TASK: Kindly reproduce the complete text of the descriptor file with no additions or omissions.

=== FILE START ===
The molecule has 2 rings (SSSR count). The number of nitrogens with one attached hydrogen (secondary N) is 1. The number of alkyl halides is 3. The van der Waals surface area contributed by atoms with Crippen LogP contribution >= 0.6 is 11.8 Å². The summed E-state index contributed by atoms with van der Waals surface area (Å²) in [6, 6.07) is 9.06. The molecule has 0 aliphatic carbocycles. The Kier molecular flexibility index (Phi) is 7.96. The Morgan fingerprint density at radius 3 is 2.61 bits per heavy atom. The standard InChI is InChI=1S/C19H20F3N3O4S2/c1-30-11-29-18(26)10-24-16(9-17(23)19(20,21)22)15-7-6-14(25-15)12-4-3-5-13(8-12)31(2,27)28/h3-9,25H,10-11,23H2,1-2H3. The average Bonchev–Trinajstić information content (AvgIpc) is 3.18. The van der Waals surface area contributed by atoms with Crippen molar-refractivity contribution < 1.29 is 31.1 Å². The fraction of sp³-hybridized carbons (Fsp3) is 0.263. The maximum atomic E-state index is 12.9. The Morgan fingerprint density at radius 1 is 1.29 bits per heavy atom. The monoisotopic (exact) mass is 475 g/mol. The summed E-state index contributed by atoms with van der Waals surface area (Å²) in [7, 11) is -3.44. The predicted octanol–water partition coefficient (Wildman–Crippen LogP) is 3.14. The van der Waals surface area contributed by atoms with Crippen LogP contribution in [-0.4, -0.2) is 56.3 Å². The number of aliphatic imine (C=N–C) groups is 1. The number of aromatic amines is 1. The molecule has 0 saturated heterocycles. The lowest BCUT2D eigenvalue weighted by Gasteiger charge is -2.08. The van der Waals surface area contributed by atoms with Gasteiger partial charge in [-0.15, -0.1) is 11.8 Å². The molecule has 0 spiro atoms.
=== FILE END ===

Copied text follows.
The molecule has 2 rings (SSSR count). The number of nitrogens with one attached hydrogen (secondary N) is 1. The number of alkyl halides is 3. The van der Waals surface area contributed by atoms with Crippen LogP contribution >= 0.6 is 11.8 Å². The summed E-state index contributed by atoms with van der Waals surface area (Å²) in [6, 6.07) is 9.06. The molecule has 0 aliphatic carbocycles. The Kier molecular flexibility index (Phi) is 7.96. The Morgan fingerprint density at radius 3 is 2.61 bits per heavy atom. The standard InChI is InChI=1S/C19H20F3N3O4S2/c1-30-11-29-18(26)10-24-16(9-17(23)19(20,21)22)15-7-6-14(25-15)12-4-3-5-13(8-12)31(2,27)28/h3-9,25H,10-11,23H2,1-2H3. The average Bonchev–Trinajstić information content (AvgIpc) is 3.18. The van der Waals surface area contributed by atoms with Crippen molar-refractivity contribution < 1.29 is 31.1 Å². The fraction of sp³-hybridized carbons (Fsp3) is 0.263. The maximum atomic E-state index is 12.9. The Morgan fingerprint density at radius 1 is 1.29 bits per heavy atom. The monoisotopic (exact) mass is 475 g/mol. The summed E-state index contributed by atoms with van der Waals surface area (Å²) in [7, 11) is -3.44. The predicted octanol–water partition coefficient (Wildman–Crippen LogP) is 3.14. The van der Waals surface area contributed by atoms with Crippen LogP contribution in [-0.4, -0.2) is 56.3 Å². The number of aliphatic imine (C=N–C) groups is 1. The number of aromatic amines is 1. The molecule has 0 saturated heterocycles. The lowest BCUT2D eigenvalue weighted by Gasteiger charge is -2.08. The van der Waals surface area contributed by atoms with Gasteiger partial charge in [-0.15, -0.1) is 11.8 Å². The molecule has 0 spiro atoms.